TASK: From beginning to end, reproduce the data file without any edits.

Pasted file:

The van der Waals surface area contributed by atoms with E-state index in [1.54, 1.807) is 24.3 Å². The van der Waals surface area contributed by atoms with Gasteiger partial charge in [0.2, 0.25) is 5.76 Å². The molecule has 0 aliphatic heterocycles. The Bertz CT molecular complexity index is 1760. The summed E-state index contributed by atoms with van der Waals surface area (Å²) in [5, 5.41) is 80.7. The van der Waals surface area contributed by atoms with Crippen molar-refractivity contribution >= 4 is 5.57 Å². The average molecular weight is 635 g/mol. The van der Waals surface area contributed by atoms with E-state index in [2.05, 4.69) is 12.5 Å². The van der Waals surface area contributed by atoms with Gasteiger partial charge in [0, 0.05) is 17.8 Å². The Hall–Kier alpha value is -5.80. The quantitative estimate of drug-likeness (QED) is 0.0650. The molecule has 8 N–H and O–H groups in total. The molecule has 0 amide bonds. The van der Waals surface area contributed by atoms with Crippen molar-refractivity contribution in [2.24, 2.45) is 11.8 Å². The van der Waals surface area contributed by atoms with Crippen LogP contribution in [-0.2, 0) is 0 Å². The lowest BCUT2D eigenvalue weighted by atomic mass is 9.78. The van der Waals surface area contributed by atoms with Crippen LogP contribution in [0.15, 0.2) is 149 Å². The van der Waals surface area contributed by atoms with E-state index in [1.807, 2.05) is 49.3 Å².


The van der Waals surface area contributed by atoms with E-state index in [1.54, 1.807) is 24.3 Å². The van der Waals surface area contributed by atoms with Gasteiger partial charge in [0.2, 0.25) is 5.76 Å². The molecule has 0 aliphatic heterocycles. The Bertz CT molecular complexity index is 1760. The summed E-state index contributed by atoms with van der Waals surface area (Å²) in [5, 5.41) is 80.7. The van der Waals surface area contributed by atoms with Crippen molar-refractivity contribution >= 4 is 5.57 Å². The average molecular weight is 635 g/mol. The van der Waals surface area contributed by atoms with E-state index in [2.05, 4.69) is 12.5 Å². The van der Waals surface area contributed by atoms with Gasteiger partial charge in [0, 0.05) is 17.8 Å². The Hall–Kier alpha value is -5.80. The quantitative estimate of drug-likeness (QED) is 0.0650. The molecule has 8 N–H and O–H groups in total. The molecule has 0 amide bonds. The van der Waals surface area contributed by atoms with Crippen molar-refractivity contribution in [2.24, 2.45) is 11.8 Å². The van der Waals surface area contributed by atoms with Crippen LogP contribution in [-0.2, 0) is 0 Å². The lowest BCUT2D eigenvalue weighted by atomic mass is 9.78. The van der Waals surface area contributed by atoms with Crippen LogP contribution in [0.15, 0.2) is 149 Å². The van der Waals surface area contributed by atoms with E-state index in [1.807, 2.05) is 49.3 Å².